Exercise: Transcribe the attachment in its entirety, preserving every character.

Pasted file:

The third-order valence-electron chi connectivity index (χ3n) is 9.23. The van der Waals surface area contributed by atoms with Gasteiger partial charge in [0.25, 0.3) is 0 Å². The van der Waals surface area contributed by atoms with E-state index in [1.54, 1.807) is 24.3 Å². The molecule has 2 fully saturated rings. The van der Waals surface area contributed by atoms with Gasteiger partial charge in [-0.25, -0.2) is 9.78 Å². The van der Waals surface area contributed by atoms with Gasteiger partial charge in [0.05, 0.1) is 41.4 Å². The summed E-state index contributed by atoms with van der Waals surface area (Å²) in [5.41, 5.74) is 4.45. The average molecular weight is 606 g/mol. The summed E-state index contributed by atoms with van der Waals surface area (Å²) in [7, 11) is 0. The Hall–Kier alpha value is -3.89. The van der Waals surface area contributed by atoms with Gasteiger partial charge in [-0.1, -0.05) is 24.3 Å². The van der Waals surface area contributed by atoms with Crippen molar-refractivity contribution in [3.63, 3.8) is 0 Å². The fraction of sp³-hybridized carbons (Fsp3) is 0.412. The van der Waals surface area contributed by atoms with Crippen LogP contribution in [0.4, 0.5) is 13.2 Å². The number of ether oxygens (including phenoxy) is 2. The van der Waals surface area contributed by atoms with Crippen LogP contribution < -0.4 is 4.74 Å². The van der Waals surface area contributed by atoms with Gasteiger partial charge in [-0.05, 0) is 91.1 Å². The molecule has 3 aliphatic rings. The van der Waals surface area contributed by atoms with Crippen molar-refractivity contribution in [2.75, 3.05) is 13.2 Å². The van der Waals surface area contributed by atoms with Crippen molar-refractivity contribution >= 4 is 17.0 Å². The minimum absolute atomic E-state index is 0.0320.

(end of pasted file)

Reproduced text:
The third-order valence-electron chi connectivity index (χ3n) is 9.23. The van der Waals surface area contributed by atoms with Gasteiger partial charge in [0.25, 0.3) is 0 Å². The van der Waals surface area contributed by atoms with E-state index in [1.54, 1.807) is 24.3 Å². The molecule has 2 fully saturated rings. The van der Waals surface area contributed by atoms with Gasteiger partial charge in [-0.25, -0.2) is 9.78 Å². The van der Waals surface area contributed by atoms with Gasteiger partial charge in [0.05, 0.1) is 41.4 Å². The summed E-state index contributed by atoms with van der Waals surface area (Å²) in [5.41, 5.74) is 4.45. The average molecular weight is 606 g/mol. The summed E-state index contributed by atoms with van der Waals surface area (Å²) in [7, 11) is 0. The Hall–Kier alpha value is -3.89. The van der Waals surface area contributed by atoms with Gasteiger partial charge in [-0.1, -0.05) is 24.3 Å². The van der Waals surface area contributed by atoms with Crippen molar-refractivity contribution in [3.63, 3.8) is 0 Å². The fraction of sp³-hybridized carbons (Fsp3) is 0.412. The van der Waals surface area contributed by atoms with Crippen LogP contribution in [0.4, 0.5) is 13.2 Å². The number of ether oxygens (including phenoxy) is 2. The van der Waals surface area contributed by atoms with Crippen LogP contribution < -0.4 is 4.74 Å². The van der Waals surface area contributed by atoms with Gasteiger partial charge in [-0.05, 0) is 91.1 Å². The molecule has 3 aliphatic rings. The van der Waals surface area contributed by atoms with Crippen molar-refractivity contribution in [2.75, 3.05) is 13.2 Å². The van der Waals surface area contributed by atoms with Crippen molar-refractivity contribution >= 4 is 17.0 Å². The minimum absolute atomic E-state index is 0.0320.